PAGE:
WATER WORLD—Alcosan Executive Director Arletta Scott Williams lays out the authority’s $2 billion plan to comply with Environmental Protection Agency wet weather mandates. (Photos by Christian Morrow)
by Christian Morrow
Courier Staff Writer
While addressing the crowd at the African American Chamber of Commerce January PowerBreakfast, Alcosan Executive Director Arletta Scott Williams got the important items out of the way first by introducing her entire purchasing department and her finance director.
“A woman with a budget will always be hotly pursued,” she quipped. “Those are the people you want to talk to about that.”
Though she noted many in the room were already doing business with the authority, what they wanted to hear about was the latest on its Wet Weather Plan for dealing with sewage overflow during heavy storms.
“This will be the largest public woks project this region has seen, and is likely to see for years to come,” she said.
The wet weather project was born from a consent decree the authority signed in 2007 that took seven years to negotiate following a federal lawsuit brought by the Environmental Protection Agency. It stipulates that by 2046, the authority will be fully compliant with new standards for its combined sewer systems, which carry both rainwater and sewage.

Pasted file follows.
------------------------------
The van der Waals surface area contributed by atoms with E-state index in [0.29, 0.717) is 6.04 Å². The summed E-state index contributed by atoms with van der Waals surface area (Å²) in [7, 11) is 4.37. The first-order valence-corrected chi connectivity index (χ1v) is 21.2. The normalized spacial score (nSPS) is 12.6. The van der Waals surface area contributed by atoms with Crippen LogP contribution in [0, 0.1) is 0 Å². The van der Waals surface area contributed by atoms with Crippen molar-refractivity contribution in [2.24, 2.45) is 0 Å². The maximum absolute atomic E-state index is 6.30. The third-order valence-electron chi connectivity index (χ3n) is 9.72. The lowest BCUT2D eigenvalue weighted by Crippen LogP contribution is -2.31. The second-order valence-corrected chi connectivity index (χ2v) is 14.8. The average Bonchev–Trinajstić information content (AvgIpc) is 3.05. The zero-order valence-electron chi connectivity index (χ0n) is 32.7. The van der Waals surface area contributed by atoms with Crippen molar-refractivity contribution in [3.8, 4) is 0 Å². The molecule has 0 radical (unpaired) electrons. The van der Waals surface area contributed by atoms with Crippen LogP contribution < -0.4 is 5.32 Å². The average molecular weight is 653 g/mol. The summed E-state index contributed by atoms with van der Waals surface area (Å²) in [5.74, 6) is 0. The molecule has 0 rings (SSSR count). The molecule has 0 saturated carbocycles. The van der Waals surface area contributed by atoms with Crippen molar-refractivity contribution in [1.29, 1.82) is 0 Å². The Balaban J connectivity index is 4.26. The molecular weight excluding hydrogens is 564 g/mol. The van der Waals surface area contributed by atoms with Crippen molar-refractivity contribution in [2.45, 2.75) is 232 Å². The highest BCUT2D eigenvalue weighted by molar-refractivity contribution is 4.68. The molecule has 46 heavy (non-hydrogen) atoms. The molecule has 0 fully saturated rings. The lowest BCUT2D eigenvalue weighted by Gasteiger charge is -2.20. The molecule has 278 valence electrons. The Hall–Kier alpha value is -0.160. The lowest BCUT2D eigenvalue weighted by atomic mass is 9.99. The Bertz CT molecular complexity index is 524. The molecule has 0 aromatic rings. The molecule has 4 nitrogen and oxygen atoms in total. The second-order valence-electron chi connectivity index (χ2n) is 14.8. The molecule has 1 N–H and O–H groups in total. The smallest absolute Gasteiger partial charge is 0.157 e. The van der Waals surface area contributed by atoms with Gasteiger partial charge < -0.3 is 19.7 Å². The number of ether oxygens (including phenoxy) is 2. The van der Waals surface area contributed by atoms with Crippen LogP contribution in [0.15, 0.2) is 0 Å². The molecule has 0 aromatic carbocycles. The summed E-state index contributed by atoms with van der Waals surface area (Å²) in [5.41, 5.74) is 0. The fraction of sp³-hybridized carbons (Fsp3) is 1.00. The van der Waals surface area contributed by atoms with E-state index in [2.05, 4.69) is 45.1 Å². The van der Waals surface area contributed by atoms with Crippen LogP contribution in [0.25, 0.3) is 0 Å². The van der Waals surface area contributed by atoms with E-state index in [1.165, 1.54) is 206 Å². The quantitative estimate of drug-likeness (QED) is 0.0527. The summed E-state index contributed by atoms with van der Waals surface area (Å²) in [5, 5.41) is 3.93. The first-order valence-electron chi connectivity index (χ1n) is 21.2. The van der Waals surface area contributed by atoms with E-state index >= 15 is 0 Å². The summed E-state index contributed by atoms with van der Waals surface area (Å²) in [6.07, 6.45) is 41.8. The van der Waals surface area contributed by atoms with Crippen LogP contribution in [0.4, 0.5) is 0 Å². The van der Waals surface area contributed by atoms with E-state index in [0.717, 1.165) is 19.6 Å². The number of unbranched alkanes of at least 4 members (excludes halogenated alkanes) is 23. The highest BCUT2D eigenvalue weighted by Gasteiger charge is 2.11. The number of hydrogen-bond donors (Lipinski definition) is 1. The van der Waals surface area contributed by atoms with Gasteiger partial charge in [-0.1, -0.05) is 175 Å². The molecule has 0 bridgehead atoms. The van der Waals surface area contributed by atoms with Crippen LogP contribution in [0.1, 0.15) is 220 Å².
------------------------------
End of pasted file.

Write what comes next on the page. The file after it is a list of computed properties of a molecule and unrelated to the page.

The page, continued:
That plan, which would build a series of tunnels as wide as the Northshore Connector only longer, to funnel water to multiple catch basins and then to a vastly larger treatment facility, carries a $3.6 billion price tag. However, using the EPA’s own criteria, the authority and the 83 municipalities it serves cannot afford that price. So the authority has revised its plan proposing a $2 billion “first phase” that passes the affordability test and does nearly everything the approved plan does.
But just getting to this point, submitting their revised proposal before the end of the month, the authority has spent more than $100 million on engineers, planning, analysis, program management, and coordination with each municipality.